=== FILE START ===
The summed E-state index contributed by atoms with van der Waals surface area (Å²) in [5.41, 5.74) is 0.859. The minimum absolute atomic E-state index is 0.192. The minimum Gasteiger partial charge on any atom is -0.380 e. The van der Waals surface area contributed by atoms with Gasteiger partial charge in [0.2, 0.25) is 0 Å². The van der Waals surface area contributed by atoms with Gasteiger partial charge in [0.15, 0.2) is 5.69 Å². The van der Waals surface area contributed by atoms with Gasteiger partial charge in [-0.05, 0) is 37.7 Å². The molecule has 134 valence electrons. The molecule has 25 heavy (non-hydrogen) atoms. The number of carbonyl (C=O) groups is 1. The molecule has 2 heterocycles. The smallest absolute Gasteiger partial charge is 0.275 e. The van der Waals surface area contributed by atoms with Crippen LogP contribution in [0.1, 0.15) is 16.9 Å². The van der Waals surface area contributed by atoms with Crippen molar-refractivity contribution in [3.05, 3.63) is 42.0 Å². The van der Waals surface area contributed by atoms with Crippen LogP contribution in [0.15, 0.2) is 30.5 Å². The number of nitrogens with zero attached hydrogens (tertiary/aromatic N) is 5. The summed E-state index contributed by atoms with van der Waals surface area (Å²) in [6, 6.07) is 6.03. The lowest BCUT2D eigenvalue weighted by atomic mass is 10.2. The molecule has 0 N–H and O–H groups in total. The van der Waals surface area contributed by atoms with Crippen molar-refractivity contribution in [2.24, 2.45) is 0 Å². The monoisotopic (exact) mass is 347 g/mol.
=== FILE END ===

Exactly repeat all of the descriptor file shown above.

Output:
The summed E-state index contributed by atoms with van der Waals surface area (Å²) in [5.41, 5.74) is 0.859. The minimum absolute atomic E-state index is 0.192. The minimum Gasteiger partial charge on any atom is -0.380 e. The van der Waals surface area contributed by atoms with Gasteiger partial charge in [0.2, 0.25) is 0 Å². The van der Waals surface area contributed by atoms with Gasteiger partial charge in [0.15, 0.2) is 5.69 Å². The van der Waals surface area contributed by atoms with Gasteiger partial charge in [-0.05, 0) is 37.7 Å². The molecule has 134 valence electrons. The molecule has 25 heavy (non-hydrogen) atoms. The number of carbonyl (C=O) groups is 1. The molecule has 2 heterocycles. The smallest absolute Gasteiger partial charge is 0.275 e. The van der Waals surface area contributed by atoms with Crippen LogP contribution in [0.1, 0.15) is 16.9 Å². The van der Waals surface area contributed by atoms with Crippen molar-refractivity contribution in [3.05, 3.63) is 42.0 Å². The van der Waals surface area contributed by atoms with Crippen LogP contribution in [0.15, 0.2) is 30.5 Å². The number of nitrogens with zero attached hydrogens (tertiary/aromatic N) is 5. The summed E-state index contributed by atoms with van der Waals surface area (Å²) in [6, 6.07) is 6.03. The lowest BCUT2D eigenvalue weighted by atomic mass is 10.2. The molecule has 0 N–H and O–H groups in total. The van der Waals surface area contributed by atoms with Crippen molar-refractivity contribution in [2.24, 2.45) is 0 Å². The monoisotopic (exact) mass is 347 g/mol.